Guidelines and Recommendations

Guidelines and Recommendations

Robin J.A. Sharp (European Sustainable Use Specialist Group of IUCN-SSC, UK), Julie A. Ewald (Game and Wildlife Conservation Trust, UK) and Robert Kenward (Anatrack Ltd, UK)
DOI: 10.4018/978-1-4666-2824-3.ch021


Policy guidelines and recommendations were derived from direct and indirect sample surveys of stakeholders in most European Union countries and some others and from related analytical work. They call for rationalisation of the high level environmental assessment systems in Europe, greater sharing of data derived from them, more research into the information needs of stakeholders, especially local stakeholders, who take key decisions about the environment, recognition of the value of participation in biodiversity-related activities by ordinary users of the countryside, promotion of citizen capability to use electronic mapping tools for biodiversity monitoring and management, analysis of the links between land-use changes and success in biodiversity conservation, and support for progress towards a comprehensive decision-support system via an internet portal providing a one-stop site for ideas and knowledge.
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The Role Of Guidelines Derived From A Scientific Research Project

TESS was a scientific research project. This means that among other things it strove to be objective and rigorous in gathering and analysing information. It benefited from financial resources provided by the organs of the European Union and the cultural richness which comes from collaboration among a range of European research institutions. At the same time the project was constrained by formal requirements to follow programmes of work prepared long in advance, which do not allow for “adaptive management.”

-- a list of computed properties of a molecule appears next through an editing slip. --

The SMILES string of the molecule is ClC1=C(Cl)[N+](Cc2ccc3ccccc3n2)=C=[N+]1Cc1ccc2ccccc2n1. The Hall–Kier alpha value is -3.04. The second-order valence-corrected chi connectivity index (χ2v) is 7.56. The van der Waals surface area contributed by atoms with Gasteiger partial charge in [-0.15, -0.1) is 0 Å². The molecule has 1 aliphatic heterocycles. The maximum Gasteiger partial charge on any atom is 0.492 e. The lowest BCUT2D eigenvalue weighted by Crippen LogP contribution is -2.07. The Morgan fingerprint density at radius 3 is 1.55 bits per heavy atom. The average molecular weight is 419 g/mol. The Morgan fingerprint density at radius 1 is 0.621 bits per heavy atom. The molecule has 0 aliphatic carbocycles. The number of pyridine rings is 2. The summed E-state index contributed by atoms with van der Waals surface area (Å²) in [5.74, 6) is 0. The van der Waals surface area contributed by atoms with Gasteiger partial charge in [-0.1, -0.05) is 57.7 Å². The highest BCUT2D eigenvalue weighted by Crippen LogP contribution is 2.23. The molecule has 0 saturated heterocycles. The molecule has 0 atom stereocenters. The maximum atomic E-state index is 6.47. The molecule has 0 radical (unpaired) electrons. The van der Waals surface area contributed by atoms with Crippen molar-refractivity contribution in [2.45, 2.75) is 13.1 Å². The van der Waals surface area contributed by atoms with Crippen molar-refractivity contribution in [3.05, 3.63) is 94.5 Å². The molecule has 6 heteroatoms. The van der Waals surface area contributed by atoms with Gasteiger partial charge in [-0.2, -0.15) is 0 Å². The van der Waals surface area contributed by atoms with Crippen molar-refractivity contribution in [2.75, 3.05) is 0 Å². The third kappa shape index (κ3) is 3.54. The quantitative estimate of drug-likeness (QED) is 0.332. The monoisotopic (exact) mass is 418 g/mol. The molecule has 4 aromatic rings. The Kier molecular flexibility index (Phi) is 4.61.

When the object of study is not the behaviour of a restricted number of animals or plants in a laboratory but, in effect, the 500 million strong population of Europe, the challenge to achieve rigour and objectivity is all the greater. Much of the work in TESS was about exploring the capacity and willingness of ordinary people using or managing land to record scientific information in a way that will assist their decisions and those of others to be more favourable for conserving wildlife. This encompasses farmers and gardeners, as well as those who hunt or fish, walk in the countryside or enjoy observing nature.

Asking relevant questions either directly or through representatives is subject to a range of limitations such as possible misunderstanding of what is intended on the part of the respondent or their lack of knowledge or reluctance to take seriously “yet another survey” whose relevance is obscure to them. Nevertheless TESS has done its best, within quite modest human and financial resources, to conduct its enquiries on the same basis in over 130 randomly sampled local communities in 27 European countries, as well as carrying out 10 local case studies involving direct socio-economic surveys and experimental mapping by non-experts.

One of the keys to the success of the Pan-European surveys was the network of Country Co-ordinators developed by the European Sustainable Use Specialist Group of IUCN/SSC during the previous GEMCONBIO-UNWIRE study. This network provided a combination of translation skills with expertise in the subject of the questionnaires and was crucial in persuading local communities and land managers to participate. This relatively inexpensive methodology appears to be fairly unusual or perhaps even pioneering, at least in the general area of science in which we have been operating.

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